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Dig In: Garden checklist for week of Oct. 22

Pleasant planting weather returns after Sunday's expected (light) rain

It's the perfect time to plants seeds for flowers such as nasturtiums, poppies and sweet peas.

It's the perfect time to plants seeds for flowers such as nasturtiums, poppies and sweet peas. Kathy Morrison

Rain in October? It’s not as rare as we may think. In Sacramento, this month averages nearly an inch (0.95) of precipitation.

But after several days of sunny, summer-like weather, this weekend’s drizzly rain feels like a shock to our system.

According to the National Weather Service, Sacramento is likely to see less than a tenth of an inch from this storm system on Sunday – just enough to get things damp and cool down temperatures. The forecast calls for a 50% chance of rain, peaking in mid morning Sunday.

Those clouds will noticeably cool temperatures, too. After a high of 85 on Friday, Sunday’s expected high is only 69 – 10 degrees below normal for mid October.

After Sunday, sunny and dry weather returns with highs in the 70s – perfect for planting. Take advantage of this opportunity.

* October is the best month to plant trees, shrubs and perennials. Make the most of warm weather this week with damp soil.

* Did your garden get enough rain? Test soil moisture, then consider deep watering shrubs and trees. Likely, they still need a drink.

* Now is the time to plant seeds for many flowers directly into the garden, including cornflower, nasturtium, nigella, poppy, portulaca, sweet pea and stock.

* Plant seeds for radishes, bok choy, mustard, spinach and peas.

* Plant garlic and onions.

* Set out cool-weather bedding plants, including calendula, pansy, snapdragon, primrose and viola.

* Reseed and feed the lawn. Work on bare spots.

* Dig up corms and tubers of gladioli, dahlias and tuberous begonias after the foliage dies. Clean and store in a cool, dry place.

* Treat azaleas, gardenias and camellias with chelated iron if leaves are yellowing between the veins.

* Clean up the summer vegetable garden and compost disease-free foliage.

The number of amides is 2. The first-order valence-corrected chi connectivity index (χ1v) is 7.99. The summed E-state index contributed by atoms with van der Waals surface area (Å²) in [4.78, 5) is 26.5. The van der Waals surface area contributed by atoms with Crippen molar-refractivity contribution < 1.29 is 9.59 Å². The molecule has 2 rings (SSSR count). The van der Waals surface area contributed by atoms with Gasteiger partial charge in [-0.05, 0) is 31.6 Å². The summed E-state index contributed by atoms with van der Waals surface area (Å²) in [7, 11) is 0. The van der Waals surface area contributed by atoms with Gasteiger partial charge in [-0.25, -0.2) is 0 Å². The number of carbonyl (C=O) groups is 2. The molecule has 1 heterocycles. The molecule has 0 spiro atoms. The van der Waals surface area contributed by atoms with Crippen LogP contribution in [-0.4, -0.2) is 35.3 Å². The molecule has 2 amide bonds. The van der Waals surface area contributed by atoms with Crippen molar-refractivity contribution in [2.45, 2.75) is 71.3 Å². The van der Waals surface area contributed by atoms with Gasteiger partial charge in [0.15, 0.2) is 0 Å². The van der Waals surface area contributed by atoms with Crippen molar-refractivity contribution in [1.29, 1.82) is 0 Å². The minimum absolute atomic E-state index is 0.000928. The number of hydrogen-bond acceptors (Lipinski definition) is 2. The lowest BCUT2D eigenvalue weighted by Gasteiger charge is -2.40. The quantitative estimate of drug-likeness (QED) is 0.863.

* Harvest pumpkins and winter squash.

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Dig In: Garden Checklist

For week of March 3:

* Celebrate the city flower! Catch the 100th Sacramento Camellia Show 3 to 6 p.m. Saturday, March 2, and 10 a.m to 5 p.m. Sunday, March 3, at the Scottish Rite Center, 6151 H St., Sacramento. Admission is free.

* Between showers, pick up fallen camellia blooms; that helps cut down on the spread of blossom blight that prematurely browns petals.

* Feed camellias after they bloom with fertilizer formulated for acid-loving plants.

* Camellias need little pruning. Remove dead wood and shape, if necessary.

* Tread lightly or not at all on wet ground; it compacts soil.

* Avoid digging in wet soil, too; wait until it clumps in your hand but doesn’t feel squishy.

* Note spots in your garden that stay wet after storms; improve drainage with the addition of organic matter such as compost.

* Keep an eye out for leaning trunks or ground disturbances around a tree’s base, a sign of shifting roots in the wet soil.

* Fertilize roses, annual flowers and berries as spring growth begins to appear.

* If aphids are attracted to new growth, knock them off with a strong spray of water or insecticidal soap. To make your own “bug soap,” use two tablespoons liquid soap – not detergent – to one quart water in a spray bottle. Shake it up before use. Among the liquid soaps that seem most effective are Dr. Bronner’s Pure-Castile Soaps; try the peppermint scent.

* Pull weeds now! Don’t let them get started. Take a hoe and whack them as soon as they sprout.

* Prune and fertilize spring-flowering shrubs after bloom.

* Cut back and fertilize perennial herbs to encourage new growth.

* Make plans for your summer garden. Once the soil is ready, start adding amendments such as compost.

* Indoors, start seeds for summer favorites such as tomatoes, peppers and squash as well as summer flowers.

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